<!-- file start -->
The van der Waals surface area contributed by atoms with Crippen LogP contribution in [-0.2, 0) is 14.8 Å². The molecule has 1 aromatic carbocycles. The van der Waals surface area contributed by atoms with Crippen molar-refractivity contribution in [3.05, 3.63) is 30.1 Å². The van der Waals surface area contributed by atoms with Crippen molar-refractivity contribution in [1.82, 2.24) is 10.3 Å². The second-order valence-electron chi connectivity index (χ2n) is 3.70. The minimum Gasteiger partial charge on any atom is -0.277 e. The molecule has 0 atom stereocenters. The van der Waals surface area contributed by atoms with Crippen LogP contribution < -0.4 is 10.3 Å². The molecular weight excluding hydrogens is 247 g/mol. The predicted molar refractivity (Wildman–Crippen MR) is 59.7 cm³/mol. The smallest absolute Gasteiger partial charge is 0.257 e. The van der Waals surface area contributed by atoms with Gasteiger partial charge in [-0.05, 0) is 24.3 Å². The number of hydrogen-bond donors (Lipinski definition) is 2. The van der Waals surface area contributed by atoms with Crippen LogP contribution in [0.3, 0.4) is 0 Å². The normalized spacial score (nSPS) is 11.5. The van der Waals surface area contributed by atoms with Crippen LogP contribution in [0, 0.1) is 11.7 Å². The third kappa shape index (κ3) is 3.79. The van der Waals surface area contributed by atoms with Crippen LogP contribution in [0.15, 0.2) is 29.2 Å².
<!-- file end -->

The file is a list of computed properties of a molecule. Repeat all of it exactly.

The van der Waals surface area contributed by atoms with Crippen LogP contribution in [-0.2, 0) is 14.8 Å². The molecule has 1 aromatic carbocycles. The van der Waals surface area contributed by atoms with Crippen molar-refractivity contribution in [3.05, 3.63) is 30.1 Å². The van der Waals surface area contributed by atoms with Crippen molar-refractivity contribution in [1.82, 2.24) is 10.3 Å². The second-order valence-electron chi connectivity index (χ2n) is 3.70. The minimum Gasteiger partial charge on any atom is -0.277 e. The molecule has 0 atom stereocenters. The van der Waals surface area contributed by atoms with Crippen LogP contribution < -0.4 is 10.3 Å². The molecular weight excluding hydrogens is 247 g/mol. The predicted molar refractivity (Wildman–Crippen MR) is 59.7 cm³/mol. The smallest absolute Gasteiger partial charge is 0.257 e. The van der Waals surface area contributed by atoms with Gasteiger partial charge in [-0.05, 0) is 24.3 Å². The number of hydrogen-bond donors (Lipinski definition) is 2. The van der Waals surface area contributed by atoms with Crippen LogP contribution in [0.3, 0.4) is 0 Å². The normalized spacial score (nSPS) is 11.5. The van der Waals surface area contributed by atoms with Crippen LogP contribution in [0, 0.1) is 11.7 Å². The third kappa shape index (κ3) is 3.79. The van der Waals surface area contributed by atoms with Crippen LogP contribution in [0.15, 0.2) is 29.2 Å².